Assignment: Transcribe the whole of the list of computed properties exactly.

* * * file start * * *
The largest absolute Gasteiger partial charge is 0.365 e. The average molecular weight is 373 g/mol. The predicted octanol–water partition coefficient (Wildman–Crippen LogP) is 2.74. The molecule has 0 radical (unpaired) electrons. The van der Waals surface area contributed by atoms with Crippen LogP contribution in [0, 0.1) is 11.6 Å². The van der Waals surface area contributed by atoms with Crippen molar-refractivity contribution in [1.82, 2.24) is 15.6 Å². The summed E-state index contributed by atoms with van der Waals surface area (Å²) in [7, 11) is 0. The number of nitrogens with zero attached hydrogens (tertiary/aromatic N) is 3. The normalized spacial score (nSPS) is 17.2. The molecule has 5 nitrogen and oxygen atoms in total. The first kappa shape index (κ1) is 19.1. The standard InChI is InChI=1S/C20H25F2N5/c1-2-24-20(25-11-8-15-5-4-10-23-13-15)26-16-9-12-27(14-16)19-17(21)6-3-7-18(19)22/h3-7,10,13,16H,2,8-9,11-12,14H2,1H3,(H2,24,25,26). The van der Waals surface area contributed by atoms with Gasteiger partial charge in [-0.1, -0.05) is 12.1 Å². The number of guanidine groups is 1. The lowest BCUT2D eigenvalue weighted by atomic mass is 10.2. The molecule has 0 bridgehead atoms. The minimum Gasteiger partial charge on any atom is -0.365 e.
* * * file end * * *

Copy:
The largest absolute Gasteiger partial charge is 0.365 e. The average molecular weight is 373 g/mol. The predicted octanol–water partition coefficient (Wildman–Crippen LogP) is 2.74. The molecule has 0 radical (unpaired) electrons. The van der Waals surface area contributed by atoms with Crippen LogP contribution in [0, 0.1) is 11.6 Å². The van der Waals surface area contributed by atoms with Crippen molar-refractivity contribution in [1.82, 2.24) is 15.6 Å². The summed E-state index contributed by atoms with van der Waals surface area (Å²) in [7, 11) is 0. The number of nitrogens with zero attached hydrogens (tertiary/aromatic N) is 3. The normalized spacial score (nSPS) is 17.2. The molecule has 5 nitrogen and oxygen atoms in total. The first kappa shape index (κ1) is 19.1. The standard InChI is InChI=1S/C20H25F2N5/c1-2-24-20(25-11-8-15-5-4-10-23-13-15)26-16-9-12-27(14-16)19-17(21)6-3-7-18(19)22/h3-7,10,13,16H,2,8-9,11-12,14H2,1H3,(H2,24,25,26). The van der Waals surface area contributed by atoms with Gasteiger partial charge in [-0.1, -0.05) is 12.1 Å². The number of guanidine groups is 1. The lowest BCUT2D eigenvalue weighted by atomic mass is 10.2. The molecule has 0 bridgehead atoms. The minimum Gasteiger partial charge on any atom is -0.365 e.